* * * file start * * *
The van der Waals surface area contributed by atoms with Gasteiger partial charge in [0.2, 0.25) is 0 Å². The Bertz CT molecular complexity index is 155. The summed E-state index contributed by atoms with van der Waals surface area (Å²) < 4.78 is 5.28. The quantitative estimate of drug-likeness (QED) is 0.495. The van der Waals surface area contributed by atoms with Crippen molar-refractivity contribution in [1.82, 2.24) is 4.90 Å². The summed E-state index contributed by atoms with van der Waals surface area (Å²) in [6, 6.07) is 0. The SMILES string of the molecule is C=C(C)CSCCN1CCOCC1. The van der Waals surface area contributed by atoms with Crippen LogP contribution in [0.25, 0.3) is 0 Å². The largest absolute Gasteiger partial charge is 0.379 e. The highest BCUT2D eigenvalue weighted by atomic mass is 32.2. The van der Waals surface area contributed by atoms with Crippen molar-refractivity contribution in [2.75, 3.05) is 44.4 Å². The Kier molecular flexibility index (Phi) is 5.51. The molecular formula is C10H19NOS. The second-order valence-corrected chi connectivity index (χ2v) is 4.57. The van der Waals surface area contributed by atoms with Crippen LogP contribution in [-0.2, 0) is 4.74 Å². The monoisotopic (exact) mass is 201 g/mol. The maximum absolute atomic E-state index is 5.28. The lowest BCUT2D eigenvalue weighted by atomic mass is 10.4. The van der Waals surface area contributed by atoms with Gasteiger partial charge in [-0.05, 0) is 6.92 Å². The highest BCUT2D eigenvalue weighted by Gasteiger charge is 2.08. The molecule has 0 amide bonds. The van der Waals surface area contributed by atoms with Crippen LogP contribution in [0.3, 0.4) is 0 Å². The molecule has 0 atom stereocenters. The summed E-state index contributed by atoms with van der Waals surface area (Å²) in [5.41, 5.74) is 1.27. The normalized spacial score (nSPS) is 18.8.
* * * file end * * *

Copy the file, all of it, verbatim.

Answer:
The van der Waals surface area contributed by atoms with Gasteiger partial charge in [0.2, 0.25) is 0 Å². The Bertz CT molecular complexity index is 155. The summed E-state index contributed by atoms with van der Waals surface area (Å²) < 4.78 is 5.28. The quantitative estimate of drug-likeness (QED) is 0.495. The van der Waals surface area contributed by atoms with Crippen molar-refractivity contribution in [1.82, 2.24) is 4.90 Å². The summed E-state index contributed by atoms with van der Waals surface area (Å²) in [6, 6.07) is 0. The SMILES string of the molecule is C=C(C)CSCCN1CCOCC1. The van der Waals surface area contributed by atoms with Crippen LogP contribution in [0.25, 0.3) is 0 Å². The largest absolute Gasteiger partial charge is 0.379 e. The highest BCUT2D eigenvalue weighted by atomic mass is 32.2. The van der Waals surface area contributed by atoms with Crippen molar-refractivity contribution in [2.75, 3.05) is 44.4 Å². The Kier molecular flexibility index (Phi) is 5.51. The molecular formula is C10H19NOS. The second-order valence-corrected chi connectivity index (χ2v) is 4.57. The van der Waals surface area contributed by atoms with Crippen LogP contribution in [-0.2, 0) is 4.74 Å². The monoisotopic (exact) mass is 201 g/mol. The maximum absolute atomic E-state index is 5.28. The lowest BCUT2D eigenvalue weighted by atomic mass is 10.4. The van der Waals surface area contributed by atoms with Gasteiger partial charge in [-0.05, 0) is 6.92 Å². The highest BCUT2D eigenvalue weighted by Gasteiger charge is 2.08. The molecule has 0 amide bonds. The van der Waals surface area contributed by atoms with Crippen LogP contribution in [0.3, 0.4) is 0 Å². The molecule has 0 atom stereocenters. The summed E-state index contributed by atoms with van der Waals surface area (Å²) in [5.41, 5.74) is 1.27. The normalized spacial score (nSPS) is 18.8.